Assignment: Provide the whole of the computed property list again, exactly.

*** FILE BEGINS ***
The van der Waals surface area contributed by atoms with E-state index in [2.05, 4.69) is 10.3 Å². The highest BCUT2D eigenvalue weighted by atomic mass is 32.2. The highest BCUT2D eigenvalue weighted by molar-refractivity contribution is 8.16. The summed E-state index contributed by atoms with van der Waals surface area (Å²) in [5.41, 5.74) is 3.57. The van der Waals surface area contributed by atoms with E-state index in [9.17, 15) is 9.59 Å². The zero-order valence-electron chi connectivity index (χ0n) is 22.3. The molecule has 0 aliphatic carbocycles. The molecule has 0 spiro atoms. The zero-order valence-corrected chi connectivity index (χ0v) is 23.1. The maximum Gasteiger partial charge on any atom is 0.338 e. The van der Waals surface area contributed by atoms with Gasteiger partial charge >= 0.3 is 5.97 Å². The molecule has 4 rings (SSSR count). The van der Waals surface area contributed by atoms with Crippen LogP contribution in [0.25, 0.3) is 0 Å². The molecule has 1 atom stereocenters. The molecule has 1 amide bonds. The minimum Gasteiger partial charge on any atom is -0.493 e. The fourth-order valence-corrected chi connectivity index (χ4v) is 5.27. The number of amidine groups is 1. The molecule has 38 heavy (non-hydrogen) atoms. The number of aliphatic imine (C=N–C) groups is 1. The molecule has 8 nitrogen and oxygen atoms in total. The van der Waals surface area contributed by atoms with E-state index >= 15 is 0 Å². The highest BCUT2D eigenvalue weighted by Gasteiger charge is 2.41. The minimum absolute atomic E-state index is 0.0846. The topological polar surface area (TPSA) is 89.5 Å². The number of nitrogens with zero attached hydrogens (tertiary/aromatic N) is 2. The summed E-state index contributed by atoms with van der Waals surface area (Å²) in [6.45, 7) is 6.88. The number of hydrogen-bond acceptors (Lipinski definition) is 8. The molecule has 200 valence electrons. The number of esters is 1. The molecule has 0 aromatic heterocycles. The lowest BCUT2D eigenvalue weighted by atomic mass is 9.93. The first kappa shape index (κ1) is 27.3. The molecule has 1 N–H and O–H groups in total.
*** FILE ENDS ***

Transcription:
The van der Waals surface area contributed by atoms with E-state index in [2.05, 4.69) is 10.3 Å². The highest BCUT2D eigenvalue weighted by atomic mass is 32.2. The highest BCUT2D eigenvalue weighted by molar-refractivity contribution is 8.16. The summed E-state index contributed by atoms with van der Waals surface area (Å²) in [5.41, 5.74) is 3.57. The van der Waals surface area contributed by atoms with E-state index in [9.17, 15) is 9.59 Å². The zero-order valence-electron chi connectivity index (χ0n) is 22.3. The molecule has 0 aliphatic carbocycles. The molecule has 0 spiro atoms. The zero-order valence-corrected chi connectivity index (χ0v) is 23.1. The maximum Gasteiger partial charge on any atom is 0.338 e. The van der Waals surface area contributed by atoms with Gasteiger partial charge >= 0.3 is 5.97 Å². The molecule has 4 rings (SSSR count). The van der Waals surface area contributed by atoms with Crippen LogP contribution in [0.25, 0.3) is 0 Å². The molecule has 1 atom stereocenters. The molecule has 1 amide bonds. The minimum Gasteiger partial charge on any atom is -0.493 e. The fourth-order valence-corrected chi connectivity index (χ4v) is 5.27. The number of amidine groups is 1. The molecule has 38 heavy (non-hydrogen) atoms. The number of aliphatic imine (C=N–C) groups is 1. The molecule has 8 nitrogen and oxygen atoms in total. The van der Waals surface area contributed by atoms with E-state index >= 15 is 0 Å². The highest BCUT2D eigenvalue weighted by Gasteiger charge is 2.41. The minimum absolute atomic E-state index is 0.0846. The topological polar surface area (TPSA) is 89.5 Å². The number of nitrogens with zero attached hydrogens (tertiary/aromatic N) is 2. The summed E-state index contributed by atoms with van der Waals surface area (Å²) in [6.45, 7) is 6.88. The number of hydrogen-bond acceptors (Lipinski definition) is 8. The molecule has 200 valence electrons. The number of esters is 1. The molecule has 0 aromatic heterocycles. The lowest BCUT2D eigenvalue weighted by atomic mass is 9.93. The first kappa shape index (κ1) is 27.3. The molecule has 1 N–H and O–H groups in total.